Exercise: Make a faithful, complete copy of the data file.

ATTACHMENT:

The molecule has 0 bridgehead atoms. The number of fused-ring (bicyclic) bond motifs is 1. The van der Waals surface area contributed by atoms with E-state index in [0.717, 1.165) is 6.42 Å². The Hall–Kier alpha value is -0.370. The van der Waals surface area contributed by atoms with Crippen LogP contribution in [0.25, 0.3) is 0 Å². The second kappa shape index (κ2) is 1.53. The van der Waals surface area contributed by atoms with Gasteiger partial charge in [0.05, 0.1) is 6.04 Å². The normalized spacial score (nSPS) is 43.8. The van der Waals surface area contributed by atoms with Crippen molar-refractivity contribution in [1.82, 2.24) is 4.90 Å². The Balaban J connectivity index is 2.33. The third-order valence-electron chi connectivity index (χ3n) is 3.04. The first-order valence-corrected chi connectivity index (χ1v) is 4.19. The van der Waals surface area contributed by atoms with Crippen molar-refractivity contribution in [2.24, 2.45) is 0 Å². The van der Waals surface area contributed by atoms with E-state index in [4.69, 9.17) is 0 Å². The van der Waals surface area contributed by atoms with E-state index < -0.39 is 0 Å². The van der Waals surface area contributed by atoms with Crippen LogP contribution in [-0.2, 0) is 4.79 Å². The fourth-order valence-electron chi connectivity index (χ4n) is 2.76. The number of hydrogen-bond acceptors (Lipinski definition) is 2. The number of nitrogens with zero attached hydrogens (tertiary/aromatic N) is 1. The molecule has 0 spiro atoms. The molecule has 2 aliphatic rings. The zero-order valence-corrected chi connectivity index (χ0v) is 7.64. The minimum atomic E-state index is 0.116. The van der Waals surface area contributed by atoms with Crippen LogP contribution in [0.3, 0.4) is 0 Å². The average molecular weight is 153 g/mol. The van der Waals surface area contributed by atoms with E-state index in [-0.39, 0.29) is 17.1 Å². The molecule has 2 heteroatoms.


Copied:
The molecule has 0 bridgehead atoms. The number of fused-ring (bicyclic) bond motifs is 1. The van der Waals surface area contributed by atoms with E-state index in [0.717, 1.165) is 6.42 Å². The Hall–Kier alpha value is -0.370. The van der Waals surface area contributed by atoms with Crippen LogP contribution in [0.25, 0.3) is 0 Å². The second kappa shape index (κ2) is 1.53. The van der Waals surface area contributed by atoms with Gasteiger partial charge in [0.05, 0.1) is 6.04 Å². The normalized spacial score (nSPS) is 43.8. The van der Waals surface area contributed by atoms with Crippen molar-refractivity contribution in [1.82, 2.24) is 4.90 Å². The Balaban J connectivity index is 2.33. The third-order valence-electron chi connectivity index (χ3n) is 3.04. The first-order valence-corrected chi connectivity index (χ1v) is 4.19. The van der Waals surface area contributed by atoms with Crippen molar-refractivity contribution in [2.24, 2.45) is 0 Å². The van der Waals surface area contributed by atoms with E-state index in [4.69, 9.17) is 0 Å². The van der Waals surface area contributed by atoms with E-state index < -0.39 is 0 Å². The van der Waals surface area contributed by atoms with Crippen LogP contribution in [-0.2, 0) is 4.79 Å². The fourth-order valence-electron chi connectivity index (χ4n) is 2.76. The number of hydrogen-bond acceptors (Lipinski definition) is 2. The number of nitrogens with zero attached hydrogens (tertiary/aromatic N) is 1. The molecule has 0 spiro atoms. The molecule has 2 aliphatic rings. The zero-order valence-corrected chi connectivity index (χ0v) is 7.64. The minimum atomic E-state index is 0.116. The van der Waals surface area contributed by atoms with Crippen LogP contribution in [0.3, 0.4) is 0 Å². The average molecular weight is 153 g/mol. The van der Waals surface area contributed by atoms with E-state index in [-0.39, 0.29) is 17.1 Å². The molecule has 2 heteroatoms.